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Marcia E. Vetrocq

MARCIA E. VETROCQ is a writer, educator, and editor based in New York.

Guest Critic

RE: Re-

Our understanding of the art of the near and distant past is now bound up with the ways we deploy and respond to an array of replicas and re-enactment.

In Conversation

STEEL STILLMAN with Marcia E. Vetrocq

With solo exhibitions in Brooklyn and Amsterdam and the publication of an artist’s book, the photographer Steel Stillman is going public with a deceptively quiet and often disquieting body of work that has absorbed him for many years.

DAYS OF FUTURES PAST
Okwui Enwezor’s Eurocentric Venice Biennale

The Venice Biennale of 1990 was the first of many—every Biennale since, to be precise—that I’ve written about, and I was prompted to look back after returning from the 2015 edition.

In Conversation

SIMON STARLING with Marcia E. Vetrocq

Peripatetic and prolific, Simon Starling (b. 1967) has traveled to and across five continents since the early 1990s to research, fabricate, photograph, film, perform, and install his work.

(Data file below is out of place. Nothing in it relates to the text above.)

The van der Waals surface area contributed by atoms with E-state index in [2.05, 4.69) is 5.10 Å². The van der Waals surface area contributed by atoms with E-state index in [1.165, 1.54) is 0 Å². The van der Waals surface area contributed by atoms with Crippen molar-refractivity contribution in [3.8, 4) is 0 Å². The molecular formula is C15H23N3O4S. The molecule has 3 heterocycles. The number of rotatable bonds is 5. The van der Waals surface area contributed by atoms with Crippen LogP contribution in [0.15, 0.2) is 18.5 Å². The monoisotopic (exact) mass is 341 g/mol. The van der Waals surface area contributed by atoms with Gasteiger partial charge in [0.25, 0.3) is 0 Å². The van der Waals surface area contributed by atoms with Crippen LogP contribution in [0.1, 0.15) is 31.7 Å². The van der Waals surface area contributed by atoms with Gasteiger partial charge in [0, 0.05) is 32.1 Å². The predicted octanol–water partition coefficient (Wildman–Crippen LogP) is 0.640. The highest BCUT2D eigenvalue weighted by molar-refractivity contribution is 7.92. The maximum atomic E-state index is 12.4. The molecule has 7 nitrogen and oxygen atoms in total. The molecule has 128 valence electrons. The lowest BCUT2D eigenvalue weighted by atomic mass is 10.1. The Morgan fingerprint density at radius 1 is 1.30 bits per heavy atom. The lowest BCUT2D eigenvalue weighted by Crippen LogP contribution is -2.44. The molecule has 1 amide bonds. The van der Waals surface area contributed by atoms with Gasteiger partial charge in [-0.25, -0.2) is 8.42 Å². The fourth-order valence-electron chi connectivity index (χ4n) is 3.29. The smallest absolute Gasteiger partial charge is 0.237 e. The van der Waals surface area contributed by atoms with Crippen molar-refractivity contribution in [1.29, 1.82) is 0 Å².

Hew Locke: Patriots

There are two statues of Peter Stuyvesant—one in Jersey City and one in Manhattan’s Stuyvesant Square—among the seven monuments photographed by Hew Locke for his 2018 “Patriots” series.

Agnes Denes: Absolutes & Intermediates

From the start, Denes has wielded mathematics, philosophy, and unflinching logic as the instruments of an intellectually formidable practice that is driven by a passion—almost a hunger—for discovery.

ALLISON MILLER:
Feed Dogs

The six new paintings in Allison Miller’s compact exhibition at Susan Inglett make a convincing case for a capacious abstraction that is exacting yet playful, rich in smart art references yet firmly colloquial.

David Rabinowitch: Périgord Construction of Vision Drawings

In the course of fifty years of exhibiting his art, David Rabinowitch has come to be known for his rigorous empiricism, flinty intelligence, and serial investigations into the organizing operations of perception.

Irma Blank: Painting Between the Lines

A black-and-white photograph that accompanied Carrie Rickey’s feloniously uncomprehending review in Artforum at the time documents the work: hundreds of seemingly printed sheets of paper, aligned corner to corner and edge to edge, arrayed in three tiers that wrapped around three walls.

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The Brooklyn Rail

DEC 19-JAN 20

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